We’re all for a hearty bit of convention prodding here at We Heart, hell, we even endorse the full on bullying of the ‘orrible little conformist social behaviour. And, it’s that blatant disregard for genre, tradition, and protocol that makes us want to give Manchester-based Sarah Greaves a bloody big hug. Dumping considerations for what should be done, and in what way, carelessly in the bin (where they belong); Greaves takes the quintessentially British tradition of embroidery, and graffitis found objects with it. Yep, embroidery graffiti: you’ve got to love the girl.
Straddling her art somewhere between the DIY cultures of guerrilla-knitting, Duchamp’s Readymades and Tracey Emin’s neon sloganeering; Greaves vandalises her found canvases with emotive, political and humorous messages – it’s evocative, powerful and, most of all, beautiful stuff. We caught up with Sarah for a quick chat about all things Create GB…
Has being British had an effect on your discipline?
Being British definitely has an effect in that my whole frame of reference and my inspiration is obviously culturally bound. My embroidered doors explore the public and the private self, about what we present to the world and what we keep hidden even to close friends. This is certainly a very British concern and the ‘stiff upper lip’ is something that remains, on some level, a British chararcteristic.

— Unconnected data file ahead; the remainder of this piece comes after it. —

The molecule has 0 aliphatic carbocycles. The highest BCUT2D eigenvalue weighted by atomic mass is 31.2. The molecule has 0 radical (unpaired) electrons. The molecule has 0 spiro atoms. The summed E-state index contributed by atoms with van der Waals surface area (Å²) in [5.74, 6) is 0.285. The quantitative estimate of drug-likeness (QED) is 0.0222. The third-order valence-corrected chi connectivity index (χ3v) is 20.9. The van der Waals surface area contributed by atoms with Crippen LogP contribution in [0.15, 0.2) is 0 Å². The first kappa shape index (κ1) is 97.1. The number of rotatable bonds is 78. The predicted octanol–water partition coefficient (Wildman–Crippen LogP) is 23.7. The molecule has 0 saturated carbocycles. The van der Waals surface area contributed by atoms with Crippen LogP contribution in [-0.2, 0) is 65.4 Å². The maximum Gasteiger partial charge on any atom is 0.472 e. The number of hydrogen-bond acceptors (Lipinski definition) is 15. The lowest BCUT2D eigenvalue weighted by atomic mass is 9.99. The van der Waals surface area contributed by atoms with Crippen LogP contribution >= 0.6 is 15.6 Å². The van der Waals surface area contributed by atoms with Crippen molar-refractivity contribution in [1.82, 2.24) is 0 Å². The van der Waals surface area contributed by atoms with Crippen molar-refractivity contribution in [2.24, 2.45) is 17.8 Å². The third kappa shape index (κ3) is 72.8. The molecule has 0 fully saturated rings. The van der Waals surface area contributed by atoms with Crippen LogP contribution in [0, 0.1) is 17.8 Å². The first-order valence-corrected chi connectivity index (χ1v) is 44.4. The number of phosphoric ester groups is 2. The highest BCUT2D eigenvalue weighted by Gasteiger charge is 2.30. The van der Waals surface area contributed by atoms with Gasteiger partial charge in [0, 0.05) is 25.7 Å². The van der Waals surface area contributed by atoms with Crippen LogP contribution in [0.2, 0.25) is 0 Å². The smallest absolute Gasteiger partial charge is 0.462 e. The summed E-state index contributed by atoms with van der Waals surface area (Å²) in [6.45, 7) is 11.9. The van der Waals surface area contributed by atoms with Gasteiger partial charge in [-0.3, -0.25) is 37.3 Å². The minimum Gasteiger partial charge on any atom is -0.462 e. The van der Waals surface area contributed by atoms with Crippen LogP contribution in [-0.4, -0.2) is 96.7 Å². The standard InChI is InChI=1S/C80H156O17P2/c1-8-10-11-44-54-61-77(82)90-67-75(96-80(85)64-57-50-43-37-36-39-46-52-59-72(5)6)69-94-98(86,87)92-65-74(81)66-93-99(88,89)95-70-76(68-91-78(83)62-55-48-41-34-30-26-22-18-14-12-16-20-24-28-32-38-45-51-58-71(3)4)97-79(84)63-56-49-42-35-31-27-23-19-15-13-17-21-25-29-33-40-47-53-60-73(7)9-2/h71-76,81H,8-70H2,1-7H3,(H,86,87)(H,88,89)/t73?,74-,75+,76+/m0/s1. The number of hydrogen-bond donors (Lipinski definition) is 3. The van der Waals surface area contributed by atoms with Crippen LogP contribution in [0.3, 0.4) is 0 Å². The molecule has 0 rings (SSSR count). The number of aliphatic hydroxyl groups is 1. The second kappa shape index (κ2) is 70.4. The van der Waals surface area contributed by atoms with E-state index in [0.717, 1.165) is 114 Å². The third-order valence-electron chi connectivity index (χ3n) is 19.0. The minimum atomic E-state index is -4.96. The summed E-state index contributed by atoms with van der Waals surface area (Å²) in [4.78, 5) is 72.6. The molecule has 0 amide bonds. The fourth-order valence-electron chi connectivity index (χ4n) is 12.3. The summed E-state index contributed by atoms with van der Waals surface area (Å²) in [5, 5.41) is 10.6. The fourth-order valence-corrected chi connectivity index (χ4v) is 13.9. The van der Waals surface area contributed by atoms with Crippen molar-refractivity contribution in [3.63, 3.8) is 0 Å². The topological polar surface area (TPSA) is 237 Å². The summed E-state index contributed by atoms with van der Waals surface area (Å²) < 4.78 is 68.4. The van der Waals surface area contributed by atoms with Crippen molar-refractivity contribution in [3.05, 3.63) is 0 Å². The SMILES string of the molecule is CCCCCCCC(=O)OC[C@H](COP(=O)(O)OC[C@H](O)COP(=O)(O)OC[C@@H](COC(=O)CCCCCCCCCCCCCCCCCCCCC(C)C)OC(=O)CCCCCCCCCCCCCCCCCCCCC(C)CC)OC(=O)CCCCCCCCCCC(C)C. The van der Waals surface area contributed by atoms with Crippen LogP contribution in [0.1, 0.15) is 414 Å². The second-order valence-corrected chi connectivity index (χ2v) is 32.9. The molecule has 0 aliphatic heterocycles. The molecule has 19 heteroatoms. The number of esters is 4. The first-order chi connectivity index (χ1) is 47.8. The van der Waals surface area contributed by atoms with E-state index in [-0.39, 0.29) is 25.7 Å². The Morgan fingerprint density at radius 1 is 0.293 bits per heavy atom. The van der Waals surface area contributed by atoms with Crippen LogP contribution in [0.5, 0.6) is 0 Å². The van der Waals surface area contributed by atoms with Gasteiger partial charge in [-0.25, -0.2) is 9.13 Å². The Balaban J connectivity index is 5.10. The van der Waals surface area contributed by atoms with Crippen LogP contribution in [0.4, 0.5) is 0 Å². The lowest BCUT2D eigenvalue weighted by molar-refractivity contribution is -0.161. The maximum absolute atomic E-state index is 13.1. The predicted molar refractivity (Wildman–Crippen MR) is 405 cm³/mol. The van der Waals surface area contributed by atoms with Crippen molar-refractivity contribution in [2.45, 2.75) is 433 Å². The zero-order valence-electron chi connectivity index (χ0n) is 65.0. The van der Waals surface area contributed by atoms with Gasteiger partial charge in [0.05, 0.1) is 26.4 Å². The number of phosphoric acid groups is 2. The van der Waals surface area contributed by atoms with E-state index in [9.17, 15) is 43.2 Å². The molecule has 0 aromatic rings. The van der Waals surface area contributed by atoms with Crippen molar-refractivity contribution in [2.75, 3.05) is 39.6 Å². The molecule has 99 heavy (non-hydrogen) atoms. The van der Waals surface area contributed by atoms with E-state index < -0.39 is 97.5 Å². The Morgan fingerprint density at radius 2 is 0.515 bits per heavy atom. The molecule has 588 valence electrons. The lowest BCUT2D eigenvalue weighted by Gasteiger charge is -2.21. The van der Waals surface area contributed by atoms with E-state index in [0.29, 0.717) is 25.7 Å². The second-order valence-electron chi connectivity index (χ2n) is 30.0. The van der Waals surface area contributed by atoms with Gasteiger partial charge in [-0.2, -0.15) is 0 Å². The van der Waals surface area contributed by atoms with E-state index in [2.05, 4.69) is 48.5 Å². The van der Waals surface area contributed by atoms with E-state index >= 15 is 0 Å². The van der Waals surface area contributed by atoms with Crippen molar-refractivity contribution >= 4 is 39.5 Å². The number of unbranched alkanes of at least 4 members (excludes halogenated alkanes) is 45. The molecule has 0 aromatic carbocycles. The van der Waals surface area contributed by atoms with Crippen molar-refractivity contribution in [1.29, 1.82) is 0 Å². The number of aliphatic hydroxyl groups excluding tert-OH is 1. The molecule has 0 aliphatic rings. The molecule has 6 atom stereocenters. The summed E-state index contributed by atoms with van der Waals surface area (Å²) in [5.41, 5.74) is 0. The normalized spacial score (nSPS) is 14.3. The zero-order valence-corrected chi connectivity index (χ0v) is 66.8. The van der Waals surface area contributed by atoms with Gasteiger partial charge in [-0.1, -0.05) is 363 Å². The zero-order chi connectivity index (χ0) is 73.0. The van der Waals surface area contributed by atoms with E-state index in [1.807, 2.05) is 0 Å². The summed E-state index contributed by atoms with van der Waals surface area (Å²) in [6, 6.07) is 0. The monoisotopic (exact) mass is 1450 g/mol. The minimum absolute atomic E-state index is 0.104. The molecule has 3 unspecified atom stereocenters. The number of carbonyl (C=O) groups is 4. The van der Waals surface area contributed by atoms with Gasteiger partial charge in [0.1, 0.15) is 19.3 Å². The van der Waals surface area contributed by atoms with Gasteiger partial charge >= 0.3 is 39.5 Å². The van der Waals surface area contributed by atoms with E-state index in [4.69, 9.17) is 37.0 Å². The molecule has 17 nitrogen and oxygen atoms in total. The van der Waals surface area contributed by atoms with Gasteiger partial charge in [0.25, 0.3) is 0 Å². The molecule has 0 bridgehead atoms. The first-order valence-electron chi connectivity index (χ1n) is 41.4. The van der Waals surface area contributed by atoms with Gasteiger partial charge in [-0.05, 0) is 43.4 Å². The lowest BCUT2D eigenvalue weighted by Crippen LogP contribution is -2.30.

I read recently that the Lonely Planet’s description of Britain included ‘celebrity obsessed’, this obsession with looks and image is also something I explore with my embroidered food, fridge, dressing table and toaster. I’m interested in the language the cosmetics and diet industry use and the way in which we absorb the language to objectify ourselves and the world around us. The word Carbs on the toaster relates to a certain infamous diet that wiped out a whole food group and made bread the waistline’s most feared enemy.
The Swinging ’60s, punk, Hacienda-era Manchester… is there one period of intense British creativity that you’d like to have been a part of, and why?
I would love to have been around in the 1950s and ’60s during the Pop Art Movement. I love the boldness of the colours and the use of popular mainstream imagery meant it was really accessible. Some of my work references that with my found objects and text that comes straight from popular culture and the media. The embroidered gate is as if someone has just burst through it with a Lichensteinesque comic book explosion.
Are there any quintessential British traditions that inform your work?
The tradition of embroidery obviously informs my work. The craft has been informally passed down through generations and my grandmother taught me as a child. Although my embroidery is less fireside stitching, and more workshop drilling!
Which sport would you like to compete in at London 2012?
I’m not sure I could compete but I could certainly embroidery a few hurdles.
The best piece of advice you’ve ever been given…
I read an interview with the artist Marc Quinn in the Guardian, when asked what advice he’d give to a young artist he repiled “just get on with it”, for a procrastinating artist that’s a good mantra to have. He also said that he used to drink vodka in his studio to keep warm but I’m not sure that powertools and vodka mix particularly well.
What’s next for you?
I’ve got work in the exhibition ‘Odds Against Tomorrow’ at Bearspace Gallery, Deptford, London, and an installation at Basement of Shoreditch Town Hall in January next year. Fingers crossed I’ll be off to Armenia on an artists’ residency in September researching Aremenian embroidery and the nature of treasured objects passed down in families post genocide in 1915.